I (and others) believe that Josh Hamilton should not be suspended, if only because every drug or alcohol relapse he's had has occurred when he's away from baseball. Many addicts need structure; every addict benefits from staying busy. But it's seemingly not a question of if the Angels outfielder will be suspended for his latest relapse, but for how long.
Fox Sports has the most detailed look so far at Hamilton's situation, which still remains nebulous—other than a Jon Heyman report that it involved "at least cocaine," we know zero particulars. The story paints MLB officials debating how to strike a balance between following the collectively bargained Joint Drug Agreement while, as the story puts it, "showing compassion" to Hamilton.
As a result, Hamilton is likely to be suspended for at least 25 games but less than a full season, sources say. Because of various complexities, MLB commissioner Rob Manfred is not close to a decision. Moreover, the MLB Players Association, acting on Hamilton's behalf, would appeal any penalty it deems to be too harsh.
At issue is where Hamilton falls on MLB's schedule of punishments, which can be found on page 37 of the drug agreement. We know that Hamilton qualifies as a repeat offender: while the drug suspension he received in 2004 came while he was in the minors, he was on a 40-man roster at the time. If this latest violation counts has Hamilton's second "failure to comply," the JDA specifies a suspension between 25 and 50 games.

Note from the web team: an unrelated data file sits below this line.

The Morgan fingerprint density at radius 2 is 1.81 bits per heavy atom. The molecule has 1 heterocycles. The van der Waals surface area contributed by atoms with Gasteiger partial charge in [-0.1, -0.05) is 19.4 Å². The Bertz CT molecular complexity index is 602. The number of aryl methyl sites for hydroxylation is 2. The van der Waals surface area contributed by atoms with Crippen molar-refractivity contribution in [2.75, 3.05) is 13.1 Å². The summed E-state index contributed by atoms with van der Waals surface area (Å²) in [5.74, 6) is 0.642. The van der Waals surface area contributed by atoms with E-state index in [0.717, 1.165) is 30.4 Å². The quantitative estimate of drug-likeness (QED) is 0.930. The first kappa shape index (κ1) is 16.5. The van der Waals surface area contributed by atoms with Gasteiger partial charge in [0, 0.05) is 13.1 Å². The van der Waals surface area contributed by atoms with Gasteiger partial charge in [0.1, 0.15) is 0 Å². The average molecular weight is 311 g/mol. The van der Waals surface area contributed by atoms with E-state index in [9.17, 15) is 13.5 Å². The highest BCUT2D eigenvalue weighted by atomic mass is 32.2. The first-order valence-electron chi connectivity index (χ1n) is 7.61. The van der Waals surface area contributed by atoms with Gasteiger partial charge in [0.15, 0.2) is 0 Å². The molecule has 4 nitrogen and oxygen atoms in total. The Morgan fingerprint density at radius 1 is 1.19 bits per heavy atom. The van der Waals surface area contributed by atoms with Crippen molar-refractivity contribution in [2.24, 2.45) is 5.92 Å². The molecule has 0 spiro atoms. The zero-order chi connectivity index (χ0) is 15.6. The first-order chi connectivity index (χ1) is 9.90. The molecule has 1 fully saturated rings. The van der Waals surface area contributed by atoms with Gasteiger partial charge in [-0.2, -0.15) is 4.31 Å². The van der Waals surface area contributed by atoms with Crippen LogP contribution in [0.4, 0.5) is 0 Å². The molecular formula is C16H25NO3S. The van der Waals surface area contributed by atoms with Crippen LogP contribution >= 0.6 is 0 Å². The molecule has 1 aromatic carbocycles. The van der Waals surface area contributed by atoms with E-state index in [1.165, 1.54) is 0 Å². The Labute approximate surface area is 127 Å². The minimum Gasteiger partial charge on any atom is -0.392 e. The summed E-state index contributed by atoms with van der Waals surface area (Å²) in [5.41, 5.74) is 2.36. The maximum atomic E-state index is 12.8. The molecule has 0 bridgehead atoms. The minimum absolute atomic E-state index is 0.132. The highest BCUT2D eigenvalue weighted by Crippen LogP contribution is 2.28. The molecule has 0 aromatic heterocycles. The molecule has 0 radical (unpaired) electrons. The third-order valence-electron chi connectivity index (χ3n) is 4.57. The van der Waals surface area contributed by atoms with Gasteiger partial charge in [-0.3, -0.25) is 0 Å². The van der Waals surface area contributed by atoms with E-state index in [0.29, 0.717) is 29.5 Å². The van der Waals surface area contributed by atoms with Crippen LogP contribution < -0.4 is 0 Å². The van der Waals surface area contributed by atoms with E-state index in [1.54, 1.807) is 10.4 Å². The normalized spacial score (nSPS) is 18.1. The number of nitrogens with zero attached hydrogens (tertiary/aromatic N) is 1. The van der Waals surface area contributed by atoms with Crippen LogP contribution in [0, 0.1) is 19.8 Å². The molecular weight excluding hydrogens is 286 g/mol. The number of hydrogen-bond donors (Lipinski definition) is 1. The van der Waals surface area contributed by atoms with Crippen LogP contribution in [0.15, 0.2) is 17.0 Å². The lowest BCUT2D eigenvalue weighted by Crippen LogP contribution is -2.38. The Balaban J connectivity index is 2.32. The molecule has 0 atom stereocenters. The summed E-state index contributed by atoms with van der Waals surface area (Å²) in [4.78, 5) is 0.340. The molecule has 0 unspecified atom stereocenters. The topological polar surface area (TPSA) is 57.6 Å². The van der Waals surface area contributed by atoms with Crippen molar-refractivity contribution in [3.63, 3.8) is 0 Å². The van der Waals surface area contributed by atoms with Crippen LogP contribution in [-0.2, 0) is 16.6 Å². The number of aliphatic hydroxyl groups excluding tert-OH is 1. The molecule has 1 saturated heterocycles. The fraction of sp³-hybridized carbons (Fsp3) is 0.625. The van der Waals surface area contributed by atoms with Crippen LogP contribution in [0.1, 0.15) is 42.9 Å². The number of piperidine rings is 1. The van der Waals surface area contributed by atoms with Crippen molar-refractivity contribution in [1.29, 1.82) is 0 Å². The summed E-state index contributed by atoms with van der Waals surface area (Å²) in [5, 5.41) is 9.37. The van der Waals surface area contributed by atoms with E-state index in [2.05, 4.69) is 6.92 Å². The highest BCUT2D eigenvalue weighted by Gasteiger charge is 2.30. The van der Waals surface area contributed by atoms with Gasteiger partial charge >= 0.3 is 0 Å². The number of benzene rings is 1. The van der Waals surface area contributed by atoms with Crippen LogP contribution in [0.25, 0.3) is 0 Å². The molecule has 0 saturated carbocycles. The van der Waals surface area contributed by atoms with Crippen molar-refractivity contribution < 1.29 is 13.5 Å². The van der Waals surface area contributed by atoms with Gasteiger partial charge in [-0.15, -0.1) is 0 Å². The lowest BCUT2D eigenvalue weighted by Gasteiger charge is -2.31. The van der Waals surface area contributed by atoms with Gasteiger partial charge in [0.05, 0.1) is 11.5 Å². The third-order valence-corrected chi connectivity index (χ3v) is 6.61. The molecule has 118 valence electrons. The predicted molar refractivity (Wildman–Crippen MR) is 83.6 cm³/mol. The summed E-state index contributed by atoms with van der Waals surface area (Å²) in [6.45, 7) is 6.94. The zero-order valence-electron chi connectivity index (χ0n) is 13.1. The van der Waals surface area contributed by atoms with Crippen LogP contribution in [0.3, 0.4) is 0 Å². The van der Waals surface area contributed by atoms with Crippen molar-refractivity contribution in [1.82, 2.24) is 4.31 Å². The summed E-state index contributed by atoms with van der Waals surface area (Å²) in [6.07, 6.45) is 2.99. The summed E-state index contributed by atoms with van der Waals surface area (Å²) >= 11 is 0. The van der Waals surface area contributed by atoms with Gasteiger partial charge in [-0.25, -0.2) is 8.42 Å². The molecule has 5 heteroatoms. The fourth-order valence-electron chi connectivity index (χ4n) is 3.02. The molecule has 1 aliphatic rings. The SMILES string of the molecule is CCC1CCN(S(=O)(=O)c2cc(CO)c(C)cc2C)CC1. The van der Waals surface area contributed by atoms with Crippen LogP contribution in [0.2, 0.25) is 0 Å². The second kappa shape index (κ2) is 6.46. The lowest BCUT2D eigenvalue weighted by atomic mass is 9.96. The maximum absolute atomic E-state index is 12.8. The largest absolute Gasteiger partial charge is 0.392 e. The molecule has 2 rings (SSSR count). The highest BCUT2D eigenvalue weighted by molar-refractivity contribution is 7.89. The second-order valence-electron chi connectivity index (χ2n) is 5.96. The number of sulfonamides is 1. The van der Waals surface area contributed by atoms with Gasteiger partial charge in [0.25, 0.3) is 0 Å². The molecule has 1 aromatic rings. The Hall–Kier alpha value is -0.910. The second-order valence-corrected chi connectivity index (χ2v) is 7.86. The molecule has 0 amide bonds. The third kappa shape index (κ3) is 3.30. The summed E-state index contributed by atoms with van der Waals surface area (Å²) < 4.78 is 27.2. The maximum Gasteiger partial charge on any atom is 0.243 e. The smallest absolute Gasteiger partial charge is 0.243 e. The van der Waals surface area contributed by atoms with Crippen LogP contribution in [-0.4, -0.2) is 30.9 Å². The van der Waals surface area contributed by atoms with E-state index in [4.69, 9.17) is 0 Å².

But it's not as simple as that. Hamilton's minor-league suspension was issued for multiple failed drug tests, and it's unclear whether those were counted together as a single violation.
Moreover, the JDA might merely be suggested guidelines here. When Hamilton was readmitted to baseball in 2006, it was not via the drug agreement, but rather at the commissioner's discretion. Hamilton has since complied with unique terms, including thrice-weekly drug testing; his punishment here will be up to Rob Manfred, and may include a mandated rehab program.
The Fox Sport report says MLB officials want to credit Hamilton for staying clean so long, and for being an honest and public face of addiction, but, interestingly, not for volunteering the news of this relapse.
Although Hamilton approached MLB officials to inform them of his relapse, the fact that he was forthcoming will not be the reason for leniency; sources say MLB officials are of the view that Hamilton may have come to them once he believed a positive drug test was inevitable.